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Pandemic Puppies and Great Danes in Rescue

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Pandemic Puppies are real.

You may have one…heck, I do! Figaro, my mantle Dane came to us in August. He’s been the most beautiful and welcome distraction from COVID and shuttered school buildings.

In the middle of the lockdowns, thousands of people ran to shelters, rescues and breeders and brought home puppies. At the time, it was the perfect idea!

Everybody was home to raise the puppy and train it, without work schedules getting in the way. People were lonely, frustrated and desperate for something fun and beautiful in their lives.
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People celebrated when the shelters and rescues started to run out of adoptable dogsThe rescues and shelters, however, were alarmed. 

They predicted two things:

a. An influx of intake/surrenders in 2021, from people who didn’t properly socialize or train their pandemic puppy and had become frustrated or unable to live with their dog anymore.

b. Backyard breeders capitalizing on the desire for pandemic puppies and increasing their ‘production’ to meet demand, fueling an already large and existing problem of carelessly bred dogs with health and temperament problems.

Adding insult to injury here is the fact that many people unknowingly purchased their pandemic puppy from unethical and backyard breeders with NO return guarantee, education or support. 

Already set up to fail by poor breeding practices, these dogs are often more difficult to train and socialize.

Then the lockdowns largely prevented people from socializing the exact kinds of puppies that so desperately needed it. Those puppies are now 7-9 months old and have become boisterous, snappy, belligerent, fearful, anxious, aggressive, high-strung or otherwise out of control teenagers.

With no breeder to turn to for support or to return the dog to, the rescues are seeing the exact thing that they feared: a massive increase in intake requests. Piles of under socialized, poorly trained Great Danes from questionable genetics with nowhere to go, from families that were under-supported and in over their heads.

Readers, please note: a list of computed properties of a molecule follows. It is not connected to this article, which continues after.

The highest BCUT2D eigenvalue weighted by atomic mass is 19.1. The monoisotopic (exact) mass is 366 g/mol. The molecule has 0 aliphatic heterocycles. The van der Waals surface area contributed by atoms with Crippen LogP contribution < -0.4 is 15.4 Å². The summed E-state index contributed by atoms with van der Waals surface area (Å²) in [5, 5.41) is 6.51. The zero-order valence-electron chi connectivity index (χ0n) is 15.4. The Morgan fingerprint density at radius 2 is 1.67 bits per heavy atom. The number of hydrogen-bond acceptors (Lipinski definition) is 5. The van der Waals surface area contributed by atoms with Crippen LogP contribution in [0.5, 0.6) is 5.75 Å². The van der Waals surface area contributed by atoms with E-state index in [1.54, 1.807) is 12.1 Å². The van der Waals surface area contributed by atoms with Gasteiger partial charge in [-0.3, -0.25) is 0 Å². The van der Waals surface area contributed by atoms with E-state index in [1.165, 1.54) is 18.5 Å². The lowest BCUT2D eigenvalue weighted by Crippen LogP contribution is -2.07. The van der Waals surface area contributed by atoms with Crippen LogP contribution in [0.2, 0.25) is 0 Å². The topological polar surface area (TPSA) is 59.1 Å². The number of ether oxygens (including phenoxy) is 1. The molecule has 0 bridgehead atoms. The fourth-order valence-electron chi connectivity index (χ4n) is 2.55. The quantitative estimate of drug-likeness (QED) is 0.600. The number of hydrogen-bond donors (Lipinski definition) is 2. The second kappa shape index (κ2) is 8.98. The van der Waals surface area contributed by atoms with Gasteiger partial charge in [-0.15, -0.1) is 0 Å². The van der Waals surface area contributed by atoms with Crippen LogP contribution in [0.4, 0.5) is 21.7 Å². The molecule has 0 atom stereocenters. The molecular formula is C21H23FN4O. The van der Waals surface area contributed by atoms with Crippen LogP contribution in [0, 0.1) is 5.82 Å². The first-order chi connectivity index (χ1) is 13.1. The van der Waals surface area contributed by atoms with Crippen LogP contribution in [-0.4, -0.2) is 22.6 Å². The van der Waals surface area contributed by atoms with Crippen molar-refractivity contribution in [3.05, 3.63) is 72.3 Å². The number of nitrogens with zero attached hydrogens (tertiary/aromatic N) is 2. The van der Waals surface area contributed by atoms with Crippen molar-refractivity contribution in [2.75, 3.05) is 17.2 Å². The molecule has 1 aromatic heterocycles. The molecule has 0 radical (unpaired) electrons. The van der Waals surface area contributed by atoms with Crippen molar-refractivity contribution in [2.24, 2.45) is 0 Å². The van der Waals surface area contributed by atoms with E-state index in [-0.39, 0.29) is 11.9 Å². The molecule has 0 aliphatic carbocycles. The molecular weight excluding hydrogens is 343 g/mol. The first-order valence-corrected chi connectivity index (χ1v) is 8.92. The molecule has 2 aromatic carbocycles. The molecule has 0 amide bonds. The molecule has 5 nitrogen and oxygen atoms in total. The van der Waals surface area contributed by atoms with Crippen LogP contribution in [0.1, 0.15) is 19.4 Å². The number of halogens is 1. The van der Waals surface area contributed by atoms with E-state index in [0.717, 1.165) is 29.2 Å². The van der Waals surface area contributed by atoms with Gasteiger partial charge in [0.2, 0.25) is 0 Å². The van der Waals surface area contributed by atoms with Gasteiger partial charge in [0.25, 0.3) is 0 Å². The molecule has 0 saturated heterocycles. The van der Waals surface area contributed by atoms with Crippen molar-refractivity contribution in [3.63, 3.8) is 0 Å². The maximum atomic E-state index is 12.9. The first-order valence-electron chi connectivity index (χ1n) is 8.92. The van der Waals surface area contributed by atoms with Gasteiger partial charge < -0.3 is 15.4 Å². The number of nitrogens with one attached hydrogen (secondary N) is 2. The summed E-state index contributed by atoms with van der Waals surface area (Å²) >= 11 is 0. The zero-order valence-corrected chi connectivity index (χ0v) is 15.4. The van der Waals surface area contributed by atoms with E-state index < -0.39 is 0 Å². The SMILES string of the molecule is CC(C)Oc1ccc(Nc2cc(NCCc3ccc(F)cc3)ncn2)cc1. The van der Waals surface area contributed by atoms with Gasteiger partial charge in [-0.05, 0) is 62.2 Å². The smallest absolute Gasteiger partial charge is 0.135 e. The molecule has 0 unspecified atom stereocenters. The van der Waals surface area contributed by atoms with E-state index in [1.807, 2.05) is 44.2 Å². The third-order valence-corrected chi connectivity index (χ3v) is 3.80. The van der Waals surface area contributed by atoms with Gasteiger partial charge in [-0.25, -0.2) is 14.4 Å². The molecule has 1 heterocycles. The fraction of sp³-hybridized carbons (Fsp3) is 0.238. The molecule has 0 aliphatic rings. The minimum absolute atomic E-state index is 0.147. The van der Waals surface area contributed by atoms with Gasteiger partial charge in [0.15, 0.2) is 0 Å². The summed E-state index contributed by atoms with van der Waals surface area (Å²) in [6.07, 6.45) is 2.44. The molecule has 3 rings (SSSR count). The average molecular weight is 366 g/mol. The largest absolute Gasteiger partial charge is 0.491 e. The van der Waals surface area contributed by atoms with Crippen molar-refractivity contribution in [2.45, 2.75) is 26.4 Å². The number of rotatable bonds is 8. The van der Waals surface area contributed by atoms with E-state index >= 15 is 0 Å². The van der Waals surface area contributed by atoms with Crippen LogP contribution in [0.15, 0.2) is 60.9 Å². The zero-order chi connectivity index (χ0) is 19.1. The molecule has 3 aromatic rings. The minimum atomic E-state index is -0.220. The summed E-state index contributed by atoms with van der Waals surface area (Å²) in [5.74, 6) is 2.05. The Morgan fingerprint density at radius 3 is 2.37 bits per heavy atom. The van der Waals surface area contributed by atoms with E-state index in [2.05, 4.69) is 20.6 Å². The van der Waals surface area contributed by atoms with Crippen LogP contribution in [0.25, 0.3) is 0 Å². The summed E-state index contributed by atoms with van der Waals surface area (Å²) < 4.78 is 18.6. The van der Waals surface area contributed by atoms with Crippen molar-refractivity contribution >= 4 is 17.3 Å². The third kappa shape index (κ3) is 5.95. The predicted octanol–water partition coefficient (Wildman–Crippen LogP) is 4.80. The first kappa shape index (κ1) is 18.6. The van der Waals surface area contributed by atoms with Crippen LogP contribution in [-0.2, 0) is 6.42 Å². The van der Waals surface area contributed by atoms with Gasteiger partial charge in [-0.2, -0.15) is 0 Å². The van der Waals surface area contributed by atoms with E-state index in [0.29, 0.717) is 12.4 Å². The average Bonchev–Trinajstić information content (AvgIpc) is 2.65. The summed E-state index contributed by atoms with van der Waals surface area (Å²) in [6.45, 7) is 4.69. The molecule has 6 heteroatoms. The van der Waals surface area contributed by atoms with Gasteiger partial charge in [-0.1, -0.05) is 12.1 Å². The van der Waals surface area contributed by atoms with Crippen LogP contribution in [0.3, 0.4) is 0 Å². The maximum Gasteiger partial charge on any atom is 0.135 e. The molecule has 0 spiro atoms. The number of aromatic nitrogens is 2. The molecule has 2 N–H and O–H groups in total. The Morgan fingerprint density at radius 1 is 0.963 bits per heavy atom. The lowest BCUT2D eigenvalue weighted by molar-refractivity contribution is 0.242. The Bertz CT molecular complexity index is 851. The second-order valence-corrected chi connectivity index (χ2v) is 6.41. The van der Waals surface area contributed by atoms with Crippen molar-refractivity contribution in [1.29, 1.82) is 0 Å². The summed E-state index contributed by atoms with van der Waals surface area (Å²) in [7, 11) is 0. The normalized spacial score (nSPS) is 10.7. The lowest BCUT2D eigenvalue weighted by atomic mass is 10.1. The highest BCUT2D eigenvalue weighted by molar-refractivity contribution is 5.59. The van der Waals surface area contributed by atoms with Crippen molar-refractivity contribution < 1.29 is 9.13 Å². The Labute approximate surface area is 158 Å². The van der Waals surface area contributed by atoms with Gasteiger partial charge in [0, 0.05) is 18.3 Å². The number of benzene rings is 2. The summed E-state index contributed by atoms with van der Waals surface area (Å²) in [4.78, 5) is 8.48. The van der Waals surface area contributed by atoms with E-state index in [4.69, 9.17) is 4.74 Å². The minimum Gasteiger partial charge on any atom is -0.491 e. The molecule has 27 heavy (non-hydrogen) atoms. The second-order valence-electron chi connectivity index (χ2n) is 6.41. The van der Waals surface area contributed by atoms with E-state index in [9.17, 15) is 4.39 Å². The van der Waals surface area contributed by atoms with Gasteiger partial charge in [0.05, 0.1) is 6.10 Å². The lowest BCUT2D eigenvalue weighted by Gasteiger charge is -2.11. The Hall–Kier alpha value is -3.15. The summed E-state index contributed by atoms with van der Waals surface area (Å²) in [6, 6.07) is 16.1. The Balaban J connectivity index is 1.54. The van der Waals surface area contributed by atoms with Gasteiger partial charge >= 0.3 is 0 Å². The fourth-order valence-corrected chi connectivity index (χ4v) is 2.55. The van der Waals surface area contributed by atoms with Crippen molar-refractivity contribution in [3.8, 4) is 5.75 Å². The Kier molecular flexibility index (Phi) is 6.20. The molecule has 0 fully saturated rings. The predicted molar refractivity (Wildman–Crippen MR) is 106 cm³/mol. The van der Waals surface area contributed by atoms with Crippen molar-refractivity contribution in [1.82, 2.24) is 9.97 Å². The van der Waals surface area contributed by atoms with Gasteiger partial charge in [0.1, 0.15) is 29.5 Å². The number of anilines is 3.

This isn’t to say that all Pandemic Puppies, or the decision to get a puppy during lockdown was a bad idea! For many people it’s been a wonderful experience. For others, it’s been a nightmare.

As lockdowns end and people return to work, separation anxiety seems to be a hallmark trait.

Many dog trainers have seen an increase in requests for help with teenage puppies that cannot be left home alone, are terrified to be out in public and may even be reactive or aggressive.

Unfortunately, the shelters and rescues are now being overwhelmed again, and it’s not pretty.


We are providing some resources and ideas below. If you have a pandemic puppy that has become a problem for you, or if you have the resources to help, read on.


If you are struggling with a pandemic puppy, we encourage you to first exhaust all options before choosing to surrender your dog to a rescue.

  • Consult with your breeder or rescue for advice.
  • Hire a highly qualified and Great Dane experienced dog trainer.
  • Learn how to properly socialize your Great Dane through positive exposure to a vast array of experiences.
  • Manage the environment to minimize existing behavioral issues: crates, gates, leashes, muzzles and food/puzzle toys are your friend.
  • Watch Youtube for training videos that can help you teach your dog. Kikopup, Larry Khron, Susan Garret and Tyler Muto are some of our favorites.


If you have the time and resources, volunteer and donate! Our Great Dane rescues are doing amazing things and many have become overwhelmed.

If you must surrender a dog, they can help as well.


Robust, thoughtfully bred dogs from ethical breeders are much less likely to end up with health and behavior problems, even when poorly socialized or trained.

Ethical breeders offer lifetime support and never want one of their puppies in rescue; they will stand by your side and help you even when things don’t go as planned.

It’s not about needing a ‘pet, not a show dog’. This is purely about making sure that only breeders who truly care about the health and well-being of Great Danes are rewarded for breeding their dogs.

Disclaimer: The information provided here is for educational purposes only and should not be construed as a substitute for professional veterinary advice, diagnosis, or treatment. 

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